Upon its establishment it was assumed that the memory of the Jewish People's history plays a fundamental role in the construction of its identity. It is no coincidence that the pages of the Torah are filled with verbs in the imperative that guide and stimulate remembrance. The relationship with the past in Judaism is related to its meaning and legacy, and is not a mere record of events in itself.
Accordingly, memory plays a crucial role in giving meaning to history. It also fuses elements of Israel's identity and faith. Thus, Jewish rituals work like memorials intended to keep memory alive throughout the generations and have survived to this day. The Hebrew expression zikkarôn is defined as an object or act which reminds one of something, or represents something. As such, it can be a "memorial," a "remembrance," an "historical record," or a physical "souvenir" which triggers remembrance. This word was and is also the thread that brought us to 2017. Recovering and preserving the memory, the Zikkarôn.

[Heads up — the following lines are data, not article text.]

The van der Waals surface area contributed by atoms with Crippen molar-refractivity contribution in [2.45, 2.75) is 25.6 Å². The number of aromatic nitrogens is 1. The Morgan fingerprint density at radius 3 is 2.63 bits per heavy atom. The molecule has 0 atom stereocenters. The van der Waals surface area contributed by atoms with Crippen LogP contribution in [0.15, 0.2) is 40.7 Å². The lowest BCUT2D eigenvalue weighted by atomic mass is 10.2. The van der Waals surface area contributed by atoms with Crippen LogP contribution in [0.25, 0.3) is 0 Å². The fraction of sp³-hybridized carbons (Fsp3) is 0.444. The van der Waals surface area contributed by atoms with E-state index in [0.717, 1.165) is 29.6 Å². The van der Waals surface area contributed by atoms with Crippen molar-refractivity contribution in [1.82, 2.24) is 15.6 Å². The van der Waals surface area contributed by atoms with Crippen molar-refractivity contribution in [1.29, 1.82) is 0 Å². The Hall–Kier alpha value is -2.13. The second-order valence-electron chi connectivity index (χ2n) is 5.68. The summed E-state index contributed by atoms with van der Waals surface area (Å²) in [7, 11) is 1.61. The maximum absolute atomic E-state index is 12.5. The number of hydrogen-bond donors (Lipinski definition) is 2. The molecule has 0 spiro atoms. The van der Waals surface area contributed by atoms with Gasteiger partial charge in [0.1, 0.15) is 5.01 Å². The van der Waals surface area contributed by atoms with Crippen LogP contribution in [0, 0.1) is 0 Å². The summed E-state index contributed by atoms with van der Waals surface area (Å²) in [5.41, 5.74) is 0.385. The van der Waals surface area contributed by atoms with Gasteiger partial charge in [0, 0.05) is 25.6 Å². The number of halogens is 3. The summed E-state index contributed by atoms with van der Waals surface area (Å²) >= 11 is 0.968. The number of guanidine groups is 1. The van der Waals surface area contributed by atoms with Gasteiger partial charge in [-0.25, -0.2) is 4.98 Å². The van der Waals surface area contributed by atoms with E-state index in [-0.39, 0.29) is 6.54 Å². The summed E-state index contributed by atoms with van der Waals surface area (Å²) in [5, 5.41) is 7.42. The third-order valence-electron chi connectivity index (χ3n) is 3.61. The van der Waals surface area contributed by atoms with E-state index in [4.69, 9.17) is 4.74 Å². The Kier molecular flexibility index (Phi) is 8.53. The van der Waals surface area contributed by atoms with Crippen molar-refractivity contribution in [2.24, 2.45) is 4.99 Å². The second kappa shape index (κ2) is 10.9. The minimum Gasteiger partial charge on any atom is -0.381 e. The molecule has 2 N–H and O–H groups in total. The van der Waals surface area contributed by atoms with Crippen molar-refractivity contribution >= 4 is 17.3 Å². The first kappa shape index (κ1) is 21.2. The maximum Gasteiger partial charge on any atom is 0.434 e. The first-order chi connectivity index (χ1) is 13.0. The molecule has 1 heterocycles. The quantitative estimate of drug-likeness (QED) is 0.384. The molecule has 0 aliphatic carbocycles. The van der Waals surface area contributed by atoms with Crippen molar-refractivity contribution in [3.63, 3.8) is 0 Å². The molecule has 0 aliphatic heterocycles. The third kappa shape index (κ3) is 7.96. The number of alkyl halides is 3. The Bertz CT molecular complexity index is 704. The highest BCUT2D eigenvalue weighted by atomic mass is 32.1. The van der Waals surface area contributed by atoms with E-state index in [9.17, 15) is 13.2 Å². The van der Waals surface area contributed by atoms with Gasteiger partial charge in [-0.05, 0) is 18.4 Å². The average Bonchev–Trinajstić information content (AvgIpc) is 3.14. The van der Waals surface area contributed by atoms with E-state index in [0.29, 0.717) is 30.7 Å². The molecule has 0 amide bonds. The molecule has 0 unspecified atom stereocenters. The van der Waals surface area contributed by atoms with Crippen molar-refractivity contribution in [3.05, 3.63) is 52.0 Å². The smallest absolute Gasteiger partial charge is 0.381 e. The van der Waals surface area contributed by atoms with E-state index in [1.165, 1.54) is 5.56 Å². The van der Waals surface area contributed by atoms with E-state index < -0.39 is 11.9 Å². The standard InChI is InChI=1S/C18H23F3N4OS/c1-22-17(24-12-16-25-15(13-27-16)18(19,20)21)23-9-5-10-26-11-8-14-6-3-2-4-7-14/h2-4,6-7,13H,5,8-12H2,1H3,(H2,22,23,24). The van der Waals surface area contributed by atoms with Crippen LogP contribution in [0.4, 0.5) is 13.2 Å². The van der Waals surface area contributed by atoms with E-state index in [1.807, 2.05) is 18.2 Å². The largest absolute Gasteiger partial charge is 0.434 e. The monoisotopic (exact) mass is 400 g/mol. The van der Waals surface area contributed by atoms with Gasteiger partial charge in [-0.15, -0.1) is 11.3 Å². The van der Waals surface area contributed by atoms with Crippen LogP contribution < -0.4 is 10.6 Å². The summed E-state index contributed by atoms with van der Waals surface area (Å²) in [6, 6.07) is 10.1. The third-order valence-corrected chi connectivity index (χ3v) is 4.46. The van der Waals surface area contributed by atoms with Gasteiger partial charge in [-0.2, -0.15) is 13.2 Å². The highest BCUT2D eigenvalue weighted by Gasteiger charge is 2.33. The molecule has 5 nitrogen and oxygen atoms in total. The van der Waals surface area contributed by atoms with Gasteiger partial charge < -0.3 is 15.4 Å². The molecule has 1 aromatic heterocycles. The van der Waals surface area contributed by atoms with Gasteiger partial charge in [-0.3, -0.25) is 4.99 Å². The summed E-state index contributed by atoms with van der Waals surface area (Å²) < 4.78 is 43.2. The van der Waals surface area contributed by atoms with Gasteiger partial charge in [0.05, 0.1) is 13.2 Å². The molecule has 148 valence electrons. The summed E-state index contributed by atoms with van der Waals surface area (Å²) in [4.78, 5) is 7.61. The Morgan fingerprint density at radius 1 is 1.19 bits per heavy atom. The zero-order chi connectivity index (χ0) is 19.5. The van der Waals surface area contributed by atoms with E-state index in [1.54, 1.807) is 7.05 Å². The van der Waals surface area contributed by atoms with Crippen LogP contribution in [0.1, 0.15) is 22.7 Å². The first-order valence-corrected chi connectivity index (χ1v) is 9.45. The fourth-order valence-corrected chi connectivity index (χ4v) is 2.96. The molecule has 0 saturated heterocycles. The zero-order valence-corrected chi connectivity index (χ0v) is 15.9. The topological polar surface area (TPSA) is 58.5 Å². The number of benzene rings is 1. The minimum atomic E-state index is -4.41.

Between 2002 and 2006 CEJTM operated from the municipal building located at Rua Júlio Martins, 7, in Chaves, Portugal. It offered a vast cultural and educational annual plan including learning Hebrew to a group of about 20 interested people with the support of USAF (Chaves Rotary University for Seniors), our partner. History of Jewish Art was also taught for three school years.